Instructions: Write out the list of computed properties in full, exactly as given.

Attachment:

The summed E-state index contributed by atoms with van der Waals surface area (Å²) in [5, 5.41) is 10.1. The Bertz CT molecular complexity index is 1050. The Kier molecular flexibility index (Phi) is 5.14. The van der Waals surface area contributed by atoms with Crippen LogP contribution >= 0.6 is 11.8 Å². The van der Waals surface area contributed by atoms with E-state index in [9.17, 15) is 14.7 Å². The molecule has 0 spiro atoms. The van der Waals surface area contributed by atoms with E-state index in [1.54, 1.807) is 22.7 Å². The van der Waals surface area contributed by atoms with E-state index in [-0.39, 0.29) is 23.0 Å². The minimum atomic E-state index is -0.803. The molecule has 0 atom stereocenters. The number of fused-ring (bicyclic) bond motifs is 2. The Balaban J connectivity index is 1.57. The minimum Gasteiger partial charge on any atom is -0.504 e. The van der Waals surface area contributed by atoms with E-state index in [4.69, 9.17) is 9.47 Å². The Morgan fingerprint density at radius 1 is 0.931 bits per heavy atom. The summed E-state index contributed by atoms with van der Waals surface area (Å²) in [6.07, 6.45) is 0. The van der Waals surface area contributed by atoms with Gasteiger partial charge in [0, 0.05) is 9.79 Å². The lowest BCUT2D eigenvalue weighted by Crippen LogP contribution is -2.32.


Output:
The summed E-state index contributed by atoms with van der Waals surface area (Å²) in [5, 5.41) is 10.1. The Bertz CT molecular complexity index is 1050. The Kier molecular flexibility index (Phi) is 5.14. The van der Waals surface area contributed by atoms with Crippen LogP contribution >= 0.6 is 11.8 Å². The van der Waals surface area contributed by atoms with E-state index in [9.17, 15) is 14.7 Å². The molecule has 0 spiro atoms. The van der Waals surface area contributed by atoms with E-state index in [1.54, 1.807) is 22.7 Å². The van der Waals surface area contributed by atoms with E-state index in [-0.39, 0.29) is 23.0 Å². The minimum atomic E-state index is -0.803. The molecule has 0 atom stereocenters. The number of fused-ring (bicyclic) bond motifs is 2. The Balaban J connectivity index is 1.57. The minimum Gasteiger partial charge on any atom is -0.504 e. The van der Waals surface area contributed by atoms with E-state index in [4.69, 9.17) is 9.47 Å². The Morgan fingerprint density at radius 1 is 0.931 bits per heavy atom. The summed E-state index contributed by atoms with van der Waals surface area (Å²) in [6.07, 6.45) is 0. The van der Waals surface area contributed by atoms with Gasteiger partial charge in [0, 0.05) is 9.79 Å². The lowest BCUT2D eigenvalue weighted by Crippen LogP contribution is -2.32.